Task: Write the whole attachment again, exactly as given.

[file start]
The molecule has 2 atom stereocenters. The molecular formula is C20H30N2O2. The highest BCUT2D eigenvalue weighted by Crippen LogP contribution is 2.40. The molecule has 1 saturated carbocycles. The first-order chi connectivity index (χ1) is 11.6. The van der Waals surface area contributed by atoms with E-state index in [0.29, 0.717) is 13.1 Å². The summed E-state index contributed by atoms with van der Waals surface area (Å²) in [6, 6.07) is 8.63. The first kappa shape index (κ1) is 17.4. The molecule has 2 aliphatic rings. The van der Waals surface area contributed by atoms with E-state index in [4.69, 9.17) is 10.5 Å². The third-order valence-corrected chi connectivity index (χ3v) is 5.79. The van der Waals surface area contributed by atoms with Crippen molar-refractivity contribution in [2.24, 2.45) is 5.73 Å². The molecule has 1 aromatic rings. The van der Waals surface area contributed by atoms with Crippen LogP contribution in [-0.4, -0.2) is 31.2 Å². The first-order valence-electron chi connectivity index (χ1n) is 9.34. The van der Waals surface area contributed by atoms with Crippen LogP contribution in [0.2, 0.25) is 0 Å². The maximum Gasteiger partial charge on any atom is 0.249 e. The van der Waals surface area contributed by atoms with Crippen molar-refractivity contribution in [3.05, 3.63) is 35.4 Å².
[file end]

The molecule has 2 atom stereocenters. The molecular formula is C20H30N2O2. The highest BCUT2D eigenvalue weighted by Crippen LogP contribution is 2.40. The molecule has 1 saturated carbocycles. The first-order chi connectivity index (χ1) is 11.6. The van der Waals surface area contributed by atoms with E-state index in [0.29, 0.717) is 13.1 Å². The summed E-state index contributed by atoms with van der Waals surface area (Å²) in [6, 6.07) is 8.63. The first kappa shape index (κ1) is 17.4. The molecule has 2 aliphatic rings. The van der Waals surface area contributed by atoms with E-state index in [4.69, 9.17) is 10.5 Å². The third-order valence-corrected chi connectivity index (χ3v) is 5.79. The van der Waals surface area contributed by atoms with Crippen molar-refractivity contribution in [2.24, 2.45) is 5.73 Å². The molecule has 1 aromatic rings. The van der Waals surface area contributed by atoms with Crippen LogP contribution in [-0.4, -0.2) is 31.2 Å². The first-order valence-electron chi connectivity index (χ1n) is 9.34. The van der Waals surface area contributed by atoms with Crippen LogP contribution in [0.2, 0.25) is 0 Å². The maximum Gasteiger partial charge on any atom is 0.249 e. The van der Waals surface area contributed by atoms with Crippen molar-refractivity contribution in [3.05, 3.63) is 35.4 Å².